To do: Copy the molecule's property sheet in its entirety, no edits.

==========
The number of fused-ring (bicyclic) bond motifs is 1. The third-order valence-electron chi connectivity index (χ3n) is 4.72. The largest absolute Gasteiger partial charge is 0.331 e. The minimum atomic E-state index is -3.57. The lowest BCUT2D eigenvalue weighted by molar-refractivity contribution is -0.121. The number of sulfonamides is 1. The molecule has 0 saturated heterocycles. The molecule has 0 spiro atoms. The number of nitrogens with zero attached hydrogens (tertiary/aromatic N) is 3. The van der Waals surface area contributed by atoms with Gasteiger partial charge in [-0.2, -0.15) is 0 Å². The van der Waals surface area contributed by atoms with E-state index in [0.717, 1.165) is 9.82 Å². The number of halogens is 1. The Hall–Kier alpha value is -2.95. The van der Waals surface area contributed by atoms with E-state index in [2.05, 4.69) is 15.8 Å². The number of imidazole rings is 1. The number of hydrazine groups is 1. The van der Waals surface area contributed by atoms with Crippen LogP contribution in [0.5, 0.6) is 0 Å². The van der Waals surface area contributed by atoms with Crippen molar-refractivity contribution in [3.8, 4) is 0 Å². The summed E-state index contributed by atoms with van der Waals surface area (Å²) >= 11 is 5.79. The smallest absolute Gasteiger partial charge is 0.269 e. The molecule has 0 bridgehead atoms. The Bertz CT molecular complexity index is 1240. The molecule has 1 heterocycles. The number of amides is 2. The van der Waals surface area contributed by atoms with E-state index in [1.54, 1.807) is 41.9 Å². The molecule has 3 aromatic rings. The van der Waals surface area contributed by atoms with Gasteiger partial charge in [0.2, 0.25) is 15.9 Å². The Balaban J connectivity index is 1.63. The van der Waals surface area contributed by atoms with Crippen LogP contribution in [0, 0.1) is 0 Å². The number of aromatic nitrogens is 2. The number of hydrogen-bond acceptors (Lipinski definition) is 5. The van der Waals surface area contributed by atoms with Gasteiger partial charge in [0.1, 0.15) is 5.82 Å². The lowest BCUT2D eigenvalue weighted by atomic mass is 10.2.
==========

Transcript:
The number of fused-ring (bicyclic) bond motifs is 1. The third-order valence-electron chi connectivity index (χ3n) is 4.72. The largest absolute Gasteiger partial charge is 0.331 e. The minimum atomic E-state index is -3.57. The lowest BCUT2D eigenvalue weighted by molar-refractivity contribution is -0.121. The number of sulfonamides is 1. The molecule has 0 saturated heterocycles. The molecule has 0 spiro atoms. The number of nitrogens with zero attached hydrogens (tertiary/aromatic N) is 3. The van der Waals surface area contributed by atoms with Gasteiger partial charge in [-0.2, -0.15) is 0 Å². The van der Waals surface area contributed by atoms with E-state index in [0.717, 1.165) is 9.82 Å². The number of halogens is 1. The Hall–Kier alpha value is -2.95. The van der Waals surface area contributed by atoms with E-state index in [2.05, 4.69) is 15.8 Å². The number of imidazole rings is 1. The number of hydrazine groups is 1. The van der Waals surface area contributed by atoms with Crippen LogP contribution in [0.5, 0.6) is 0 Å². The van der Waals surface area contributed by atoms with Crippen molar-refractivity contribution in [3.8, 4) is 0 Å². The summed E-state index contributed by atoms with van der Waals surface area (Å²) >= 11 is 5.79. The smallest absolute Gasteiger partial charge is 0.269 e. The molecule has 0 bridgehead atoms. The Bertz CT molecular complexity index is 1240. The molecule has 1 heterocycles. The number of amides is 2. The van der Waals surface area contributed by atoms with E-state index in [1.54, 1.807) is 41.9 Å². The molecule has 3 aromatic rings. The van der Waals surface area contributed by atoms with Gasteiger partial charge in [0.2, 0.25) is 15.9 Å². The Balaban J connectivity index is 1.63. The van der Waals surface area contributed by atoms with Crippen LogP contribution in [0, 0.1) is 0 Å². The number of aromatic nitrogens is 2. The number of hydrogen-bond acceptors (Lipinski definition) is 5. The van der Waals surface area contributed by atoms with Gasteiger partial charge in [0.1, 0.15) is 5.82 Å². The lowest BCUT2D eigenvalue weighted by atomic mass is 10.2.